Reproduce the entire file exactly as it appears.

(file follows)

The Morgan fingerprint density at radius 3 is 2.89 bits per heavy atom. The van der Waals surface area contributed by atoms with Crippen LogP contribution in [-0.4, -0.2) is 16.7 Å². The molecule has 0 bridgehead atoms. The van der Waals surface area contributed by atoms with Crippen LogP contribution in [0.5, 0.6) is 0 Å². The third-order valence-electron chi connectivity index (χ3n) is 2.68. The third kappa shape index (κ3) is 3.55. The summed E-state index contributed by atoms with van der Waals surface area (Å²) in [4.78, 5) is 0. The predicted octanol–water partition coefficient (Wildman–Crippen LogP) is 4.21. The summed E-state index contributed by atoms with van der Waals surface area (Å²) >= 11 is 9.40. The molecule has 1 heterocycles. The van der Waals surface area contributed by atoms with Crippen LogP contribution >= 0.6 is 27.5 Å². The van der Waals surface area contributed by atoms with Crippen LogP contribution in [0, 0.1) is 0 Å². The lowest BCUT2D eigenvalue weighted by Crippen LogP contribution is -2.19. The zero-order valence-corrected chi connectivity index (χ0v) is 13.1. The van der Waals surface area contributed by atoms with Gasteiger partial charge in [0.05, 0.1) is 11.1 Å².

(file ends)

The Morgan fingerprint density at radius 3 is 2.89 bits per heavy atom. The van der Waals surface area contributed by atoms with Crippen LogP contribution in [-0.4, -0.2) is 16.7 Å². The molecule has 0 bridgehead atoms. The van der Waals surface area contributed by atoms with Crippen LogP contribution in [0.5, 0.6) is 0 Å². The third-order valence-electron chi connectivity index (χ3n) is 2.68. The third kappa shape index (κ3) is 3.55. The summed E-state index contributed by atoms with van der Waals surface area (Å²) in [4.78, 5) is 0. The predicted octanol–water partition coefficient (Wildman–Crippen LogP) is 4.21. The summed E-state index contributed by atoms with van der Waals surface area (Å²) >= 11 is 9.40. The molecule has 1 heterocycles. The van der Waals surface area contributed by atoms with Crippen LogP contribution >= 0.6 is 27.5 Å². The van der Waals surface area contributed by atoms with Crippen LogP contribution in [0, 0.1) is 0 Å². The lowest BCUT2D eigenvalue weighted by Crippen LogP contribution is -2.19. The zero-order valence-corrected chi connectivity index (χ0v) is 13.1. The van der Waals surface area contributed by atoms with Gasteiger partial charge in [0.05, 0.1) is 11.1 Å².